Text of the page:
Most funeral homes will tell you that they have an appropriate funding system in place, but in actuality many funeral homes do not use appropriate funding system, which you only find out when you apply for Medicaid and are denied. The Fairfax Medicaid Law Firm of Evan H. Farr, P.C. has certain funeral homes that we work with that do use an appropriate funding system, and we therefore refer our clients to these funeral homes. However, even if you use a funeral home that uses an appropriate funding system, the funeral director must still fill out the forms properly, and there is significant opportunity for error in completing the forms. Accordingly, for our clients, we ensure that our office reviews the completed forms before our client signs them.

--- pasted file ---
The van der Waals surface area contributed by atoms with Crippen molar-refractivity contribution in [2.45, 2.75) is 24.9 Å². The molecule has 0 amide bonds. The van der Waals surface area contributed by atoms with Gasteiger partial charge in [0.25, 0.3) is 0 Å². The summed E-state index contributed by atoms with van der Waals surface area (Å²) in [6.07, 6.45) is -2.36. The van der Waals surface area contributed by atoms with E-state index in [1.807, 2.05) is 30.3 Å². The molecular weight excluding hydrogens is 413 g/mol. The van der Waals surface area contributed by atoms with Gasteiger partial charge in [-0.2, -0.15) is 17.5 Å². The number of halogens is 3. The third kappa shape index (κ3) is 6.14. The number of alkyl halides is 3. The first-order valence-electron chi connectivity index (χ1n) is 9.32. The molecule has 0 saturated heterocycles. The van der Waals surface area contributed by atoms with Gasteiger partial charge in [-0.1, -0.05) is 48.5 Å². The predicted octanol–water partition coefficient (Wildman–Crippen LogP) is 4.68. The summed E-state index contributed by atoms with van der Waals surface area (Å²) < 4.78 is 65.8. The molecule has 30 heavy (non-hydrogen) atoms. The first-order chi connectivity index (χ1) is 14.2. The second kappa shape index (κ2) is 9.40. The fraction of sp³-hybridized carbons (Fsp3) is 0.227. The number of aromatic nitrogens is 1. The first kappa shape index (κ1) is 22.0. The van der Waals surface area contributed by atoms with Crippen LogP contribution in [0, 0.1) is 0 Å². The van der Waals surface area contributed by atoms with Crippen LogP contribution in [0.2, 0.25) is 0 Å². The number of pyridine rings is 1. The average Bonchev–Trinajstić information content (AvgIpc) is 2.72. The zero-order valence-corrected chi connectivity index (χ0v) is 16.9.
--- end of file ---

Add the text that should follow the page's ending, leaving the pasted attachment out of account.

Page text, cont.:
Prepaying for a funeral has many benefits, including locking in prices, relieving the burden of family members during a time of emotional stress, and ensuring that your personal desires are carried out according to your wishes. Additionally, purchasing prepaid funeral arrangements is just one of dozens of different Medicaid Asset Protection strategies that someone applying for Medicaid can use to legally and ethically protect assets from having to be spent down in connection with nursing home care. With proper planning, families can protect most or all of their assets and obtain Medicaid assistance without having to deplete their life savings. Always contact an experienced Elder Law Attorney, such as Certified Elder Law Attorney Evan H. Farr, before you make any prepaid funeral arrangements or take any other steps towards filing for Medicaid. Medicaid is the most complex area of law in existence, and one mistake can have tragic consequences for you or your loved one. Our firm serves clients throughout Virginia, Maryland, and DC, and would be happy to assist you.